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Cote d’ivoire1 June 2004

Disappearance of Guy-André Kieffer : Judicial authorities charge man in apparent attempt to make him the scapegoat

Reporters Without Borders accused the Ivorian judicial authorities of "double standards" by charging a man today in the disappearance of French-Canadian journalist Guy-André Kieffer while refusing to question the people he has identified as having information about the case and blocking a French investigating judge’s attempts to question them himself.

By charging Michel Legré, the brother-in-law of President Laurent Gbagbo’s wife, with "complicity in kidnapping ... illegal detention... [and] murder," it seems the judicial authorities want to make a scapegoat out of "an accomplice" and thereby avoid going after the people responsible for Kieffer’s disappearance, the organisation said.

Reporters Without Borders also pointed out that either the judicial authorities had acquired new information in the case without sharing it with French investigating judge Patrick Ramaël, or they had charged Legré on the basis of the existing information instead of questioning the other persons named by Legré, as Ramaël had demanded.

The organisation also voiced astonishment that Legré was additionally charged with "defamation" on the basis of statements he made to officials investigating the case, and it called on the authorities to ensure that, as the main witness, he is given adequate protection.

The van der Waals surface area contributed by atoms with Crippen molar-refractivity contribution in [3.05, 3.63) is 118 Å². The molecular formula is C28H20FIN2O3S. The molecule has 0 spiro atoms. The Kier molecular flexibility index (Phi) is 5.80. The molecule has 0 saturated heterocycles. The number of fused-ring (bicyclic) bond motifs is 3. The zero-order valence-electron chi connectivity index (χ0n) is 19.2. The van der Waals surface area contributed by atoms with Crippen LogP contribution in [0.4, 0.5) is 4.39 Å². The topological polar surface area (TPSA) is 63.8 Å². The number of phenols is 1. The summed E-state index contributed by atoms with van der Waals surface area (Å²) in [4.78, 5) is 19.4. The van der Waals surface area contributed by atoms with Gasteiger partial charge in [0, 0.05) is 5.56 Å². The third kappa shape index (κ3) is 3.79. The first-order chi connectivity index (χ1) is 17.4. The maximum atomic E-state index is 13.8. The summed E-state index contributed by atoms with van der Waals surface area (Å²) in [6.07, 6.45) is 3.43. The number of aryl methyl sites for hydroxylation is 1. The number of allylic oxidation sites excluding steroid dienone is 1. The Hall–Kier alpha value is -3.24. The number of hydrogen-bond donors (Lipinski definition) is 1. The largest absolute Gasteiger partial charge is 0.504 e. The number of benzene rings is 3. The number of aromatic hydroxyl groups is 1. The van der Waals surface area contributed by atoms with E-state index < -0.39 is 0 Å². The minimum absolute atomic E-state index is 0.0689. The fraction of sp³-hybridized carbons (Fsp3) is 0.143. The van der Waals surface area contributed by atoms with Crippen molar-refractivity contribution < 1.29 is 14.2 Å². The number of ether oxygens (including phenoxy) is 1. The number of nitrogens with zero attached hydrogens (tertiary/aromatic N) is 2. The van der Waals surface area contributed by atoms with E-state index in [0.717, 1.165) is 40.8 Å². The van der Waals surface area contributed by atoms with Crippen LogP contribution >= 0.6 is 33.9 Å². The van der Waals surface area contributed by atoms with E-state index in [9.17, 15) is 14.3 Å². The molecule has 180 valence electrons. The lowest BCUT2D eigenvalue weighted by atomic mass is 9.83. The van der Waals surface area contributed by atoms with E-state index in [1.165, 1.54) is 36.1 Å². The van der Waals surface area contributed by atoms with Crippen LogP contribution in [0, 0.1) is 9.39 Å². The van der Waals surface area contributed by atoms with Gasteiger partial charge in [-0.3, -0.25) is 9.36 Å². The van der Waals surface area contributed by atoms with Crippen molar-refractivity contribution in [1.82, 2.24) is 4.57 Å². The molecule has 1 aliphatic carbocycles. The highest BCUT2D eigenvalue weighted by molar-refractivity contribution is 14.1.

It is also worth noting that, despite the complaint brought by Kieffer’s family and Reporters Without Borders, the authorities did not open a judicial enquiry until 27 May - more than 40 days after Kieffer’s disappearance - and when they finally did so, it was with the evident goal of intimidating a witness instead of going after the truth.

Legré, who is being held in detention centre in Abidjan, was the last person to see Kieffer before his disappearance. In two interviews with the French judge, Ramaël, during Ramaël’s visit to Ivory Coast, Legré named at least eight people who he said were involved in Kieffer’s kidnapping. But Ramaël’s requests to interview these people got nowhere and he complained to the Abidjan state prosecutor of "a total block in my investigations."

A freelance journalist based in Abidjan, Kieffer has been missing since 16 April 2004. He was seen for the last time at around 1:00 p.m. in a commercial centre in the capital. His car disappeared, his mobile phone has been cut off and he has not contacted anyone.

Aged 54, married and the father of two children, Kieffer specialised in commodities, economy and finance. He worked for the French financial daily La Tribune from 1984 to the beginning of 2002. Since then he has been a freelance reporter in Abidjan, writing for La Lettre du Continent and several Ivorian newspapers.



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